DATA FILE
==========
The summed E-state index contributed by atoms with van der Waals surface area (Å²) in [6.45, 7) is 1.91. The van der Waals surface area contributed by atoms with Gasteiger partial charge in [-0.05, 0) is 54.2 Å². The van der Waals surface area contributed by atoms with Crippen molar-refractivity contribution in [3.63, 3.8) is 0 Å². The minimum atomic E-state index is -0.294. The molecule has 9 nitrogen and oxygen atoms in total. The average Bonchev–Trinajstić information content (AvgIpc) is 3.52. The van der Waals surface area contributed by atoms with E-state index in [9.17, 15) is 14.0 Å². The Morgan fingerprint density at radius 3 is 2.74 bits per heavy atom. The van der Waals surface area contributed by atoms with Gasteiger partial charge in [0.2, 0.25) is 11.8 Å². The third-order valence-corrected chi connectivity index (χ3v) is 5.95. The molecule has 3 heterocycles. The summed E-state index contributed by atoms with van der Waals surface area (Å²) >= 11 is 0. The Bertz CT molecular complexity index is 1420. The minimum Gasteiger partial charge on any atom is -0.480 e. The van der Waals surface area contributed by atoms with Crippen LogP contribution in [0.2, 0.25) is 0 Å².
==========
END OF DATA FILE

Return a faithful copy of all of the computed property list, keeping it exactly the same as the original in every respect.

The summed E-state index contributed by atoms with van der Waals surface area (Å²) in [6.45, 7) is 1.91. The van der Waals surface area contributed by atoms with Gasteiger partial charge in [-0.05, 0) is 54.2 Å². The van der Waals surface area contributed by atoms with Crippen molar-refractivity contribution in [3.63, 3.8) is 0 Å². The minimum atomic E-state index is -0.294. The molecule has 9 nitrogen and oxygen atoms in total. The average Bonchev–Trinajstić information content (AvgIpc) is 3.52. The van der Waals surface area contributed by atoms with E-state index in [9.17, 15) is 14.0 Å². The Morgan fingerprint density at radius 3 is 2.74 bits per heavy atom. The van der Waals surface area contributed by atoms with Gasteiger partial charge in [0.2, 0.25) is 11.8 Å². The third-order valence-corrected chi connectivity index (χ3v) is 5.95. The molecule has 3 heterocycles. The summed E-state index contributed by atoms with van der Waals surface area (Å²) >= 11 is 0. The Bertz CT molecular complexity index is 1420. The minimum Gasteiger partial charge on any atom is -0.480 e. The van der Waals surface area contributed by atoms with Crippen LogP contribution in [0.2, 0.25) is 0 Å².